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Archived Curricula Guide 2015–2017
Curricula Guide is archieved. Please refer to current Curricula Guides
PEACE009 Visual Peace Research 5 ECTS
Organised by
MP in Peace, Mediation and Conflict Research
Peace and Conflict Research
Person in charge
Frank Möller/TAPRI


Strategic themes: Internationalisation

Learning outcomes

The student understands the ways in which visual images operate in wars, conflict situations, post-conflict situations and peace processes.


Many scenarios peace research engages with are mediated either through visual images or text-image hybrids such as those prevalent in
photojournalism: as peace researchers, we (like everyone else) are exposed to images as never before and we experience our subject matter mediated and communicated through visual images. We often do not analyze conditions, but visual representations of conditions. Thus, in a world dominated by images it is necessary for peace researchers to understand the visual construction of peace and war.

Visual peace research is research on the role and function of visual images in wars and conflict situations but also in peace and reconciliation processes on the local, national, regional, international and global levels. It analyzes the relationships among image producers, subjects and spectators because it is here that the meanings of a given image are constantly negotiated.

Visual Peace Research is also interested in the ways images and their interpretations contribute to or even create conflict. It is concerned with the visualization of peace. And it explores new forms of image production (for example, citizen photography, participatory photography and new photojournalism) and how these forms relate to society.

Methodologically hybrid, visual peace research analyzes such different forms of visual representation as film, painting, video, photography, television and comics including the relationships among different genres. It explores both the meaning assigned to images by means of language and the meanings and connotations images carry with them without the explicit support of language.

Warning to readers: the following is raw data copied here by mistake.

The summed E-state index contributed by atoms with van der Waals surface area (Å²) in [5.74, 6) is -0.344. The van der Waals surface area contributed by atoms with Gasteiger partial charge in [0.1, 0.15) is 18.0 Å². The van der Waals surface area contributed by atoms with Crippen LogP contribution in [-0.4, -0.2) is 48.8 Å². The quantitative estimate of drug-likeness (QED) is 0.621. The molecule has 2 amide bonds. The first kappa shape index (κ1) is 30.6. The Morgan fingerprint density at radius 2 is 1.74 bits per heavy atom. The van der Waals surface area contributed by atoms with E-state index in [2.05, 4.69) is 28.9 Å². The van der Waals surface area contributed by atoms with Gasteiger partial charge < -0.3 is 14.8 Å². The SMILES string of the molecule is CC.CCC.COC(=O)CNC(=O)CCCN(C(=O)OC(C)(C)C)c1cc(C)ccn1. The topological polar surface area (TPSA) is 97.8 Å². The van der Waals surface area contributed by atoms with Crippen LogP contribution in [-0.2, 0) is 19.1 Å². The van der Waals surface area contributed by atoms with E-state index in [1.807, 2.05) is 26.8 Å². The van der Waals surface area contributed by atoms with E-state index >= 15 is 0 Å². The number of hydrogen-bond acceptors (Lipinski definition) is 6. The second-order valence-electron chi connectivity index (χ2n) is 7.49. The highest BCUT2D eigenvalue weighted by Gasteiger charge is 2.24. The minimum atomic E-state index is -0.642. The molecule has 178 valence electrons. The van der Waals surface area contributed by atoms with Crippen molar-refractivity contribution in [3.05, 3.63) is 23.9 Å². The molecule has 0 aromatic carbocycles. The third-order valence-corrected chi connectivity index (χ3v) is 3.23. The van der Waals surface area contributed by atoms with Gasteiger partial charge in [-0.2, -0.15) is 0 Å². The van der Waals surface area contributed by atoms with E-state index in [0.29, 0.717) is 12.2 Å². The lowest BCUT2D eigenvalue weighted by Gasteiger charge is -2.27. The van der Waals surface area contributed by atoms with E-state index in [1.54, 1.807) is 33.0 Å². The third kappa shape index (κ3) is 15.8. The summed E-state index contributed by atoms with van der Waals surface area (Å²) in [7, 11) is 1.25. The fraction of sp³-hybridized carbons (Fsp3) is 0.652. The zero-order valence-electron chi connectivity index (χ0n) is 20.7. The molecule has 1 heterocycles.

Modes of study

Option 1
Available for:
  • Degree Programme Students
  • Other Students
  • Open University Students
  • Doctoral Students
  • Exchange Students
Participation in course work 
In English

Active participation in lectures and presentation of own papers.

Lectures plus students’ papers and discussion: 12 h lectures, 12 h seminars. Students are expected to read articles/chapters during the lecture period and present their own papers in the seminar.


Numeric 1-5.

Study materials

James Elkins, What Photography Is (New York and London: Routledge, 2011)

Robert Hariman and John Louis Lucaites 2009. No Caption Needed: Iconic Photographs, Public Culture, and Liberal Democracy. Chicago: The University of Chicago Press.

Errol Morris, Believing Is Seeing (Observations on the Mysteries of Photography) (New York: Penguin, 2014

Michael J. Shapiro 1988. The Politics of Representation: Writing Practices in Biography, Photography and Policy Analysis. Madison: The University of Wisconsin Press, chapter 4.

Susan Sontag 2003. Regarding the Pain of Others. New York: Farrar, Straus & Giroux.

Further information

Some room in the course for exchange students and other students, please contact the teacher before the course.

Belongs to following study modules

School of Social Sciences and Humanities
Archived Teaching Schedule. Please refer to current Teaching Shedule.
School of Social Sciences and Humanities